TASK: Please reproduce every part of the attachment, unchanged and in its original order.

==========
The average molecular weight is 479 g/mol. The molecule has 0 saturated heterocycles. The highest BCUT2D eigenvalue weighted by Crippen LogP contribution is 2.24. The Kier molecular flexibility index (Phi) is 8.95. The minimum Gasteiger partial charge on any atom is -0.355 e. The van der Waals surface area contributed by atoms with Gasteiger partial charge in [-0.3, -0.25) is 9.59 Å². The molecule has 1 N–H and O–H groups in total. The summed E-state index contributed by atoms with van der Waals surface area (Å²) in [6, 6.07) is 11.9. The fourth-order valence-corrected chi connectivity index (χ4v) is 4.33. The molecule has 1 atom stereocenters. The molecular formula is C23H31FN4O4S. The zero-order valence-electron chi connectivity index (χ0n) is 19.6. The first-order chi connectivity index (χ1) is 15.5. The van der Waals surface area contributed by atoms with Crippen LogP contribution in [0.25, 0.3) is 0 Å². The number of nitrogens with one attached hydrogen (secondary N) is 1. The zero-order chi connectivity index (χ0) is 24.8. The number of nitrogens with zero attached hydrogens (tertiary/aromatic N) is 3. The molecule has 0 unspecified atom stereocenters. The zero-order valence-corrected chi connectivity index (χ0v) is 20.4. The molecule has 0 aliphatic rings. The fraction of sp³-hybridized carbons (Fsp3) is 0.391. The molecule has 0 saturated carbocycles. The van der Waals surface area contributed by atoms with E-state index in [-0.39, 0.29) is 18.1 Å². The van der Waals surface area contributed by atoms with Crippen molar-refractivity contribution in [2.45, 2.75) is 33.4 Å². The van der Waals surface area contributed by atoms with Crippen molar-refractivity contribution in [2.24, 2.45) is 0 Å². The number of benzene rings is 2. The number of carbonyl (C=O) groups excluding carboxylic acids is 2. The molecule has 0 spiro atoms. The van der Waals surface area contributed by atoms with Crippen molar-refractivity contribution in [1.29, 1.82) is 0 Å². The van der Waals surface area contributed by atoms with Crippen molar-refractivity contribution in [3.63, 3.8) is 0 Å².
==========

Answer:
The average molecular weight is 479 g/mol. The molecule has 0 saturated heterocycles. The highest BCUT2D eigenvalue weighted by Crippen LogP contribution is 2.24. The Kier molecular flexibility index (Phi) is 8.95. The minimum Gasteiger partial charge on any atom is -0.355 e. The van der Waals surface area contributed by atoms with Gasteiger partial charge in [-0.3, -0.25) is 9.59 Å². The molecule has 1 N–H and O–H groups in total. The summed E-state index contributed by atoms with van der Waals surface area (Å²) in [6, 6.07) is 11.9. The fourth-order valence-corrected chi connectivity index (χ4v) is 4.33. The molecule has 1 atom stereocenters. The molecular formula is C23H31FN4O4S. The zero-order valence-electron chi connectivity index (χ0n) is 19.6. The first-order chi connectivity index (χ1) is 15.5. The van der Waals surface area contributed by atoms with Crippen LogP contribution in [0.25, 0.3) is 0 Å². The number of nitrogens with one attached hydrogen (secondary N) is 1. The zero-order chi connectivity index (χ0) is 24.8. The number of nitrogens with zero attached hydrogens (tertiary/aromatic N) is 3. The molecule has 0 unspecified atom stereocenters. The zero-order valence-corrected chi connectivity index (χ0v) is 20.4. The molecule has 0 aliphatic rings. The fraction of sp³-hybridized carbons (Fsp3) is 0.391. The molecule has 0 saturated carbocycles. The van der Waals surface area contributed by atoms with E-state index in [-0.39, 0.29) is 18.1 Å². The van der Waals surface area contributed by atoms with Crippen molar-refractivity contribution in [2.45, 2.75) is 33.4 Å². The van der Waals surface area contributed by atoms with Crippen molar-refractivity contribution in [2.24, 2.45) is 0 Å². The number of benzene rings is 2. The number of carbonyl (C=O) groups excluding carboxylic acids is 2. The molecule has 0 spiro atoms. The van der Waals surface area contributed by atoms with Crippen molar-refractivity contribution in [1.29, 1.82) is 0 Å². The van der Waals surface area contributed by atoms with Crippen molar-refractivity contribution in [3.63, 3.8) is 0 Å².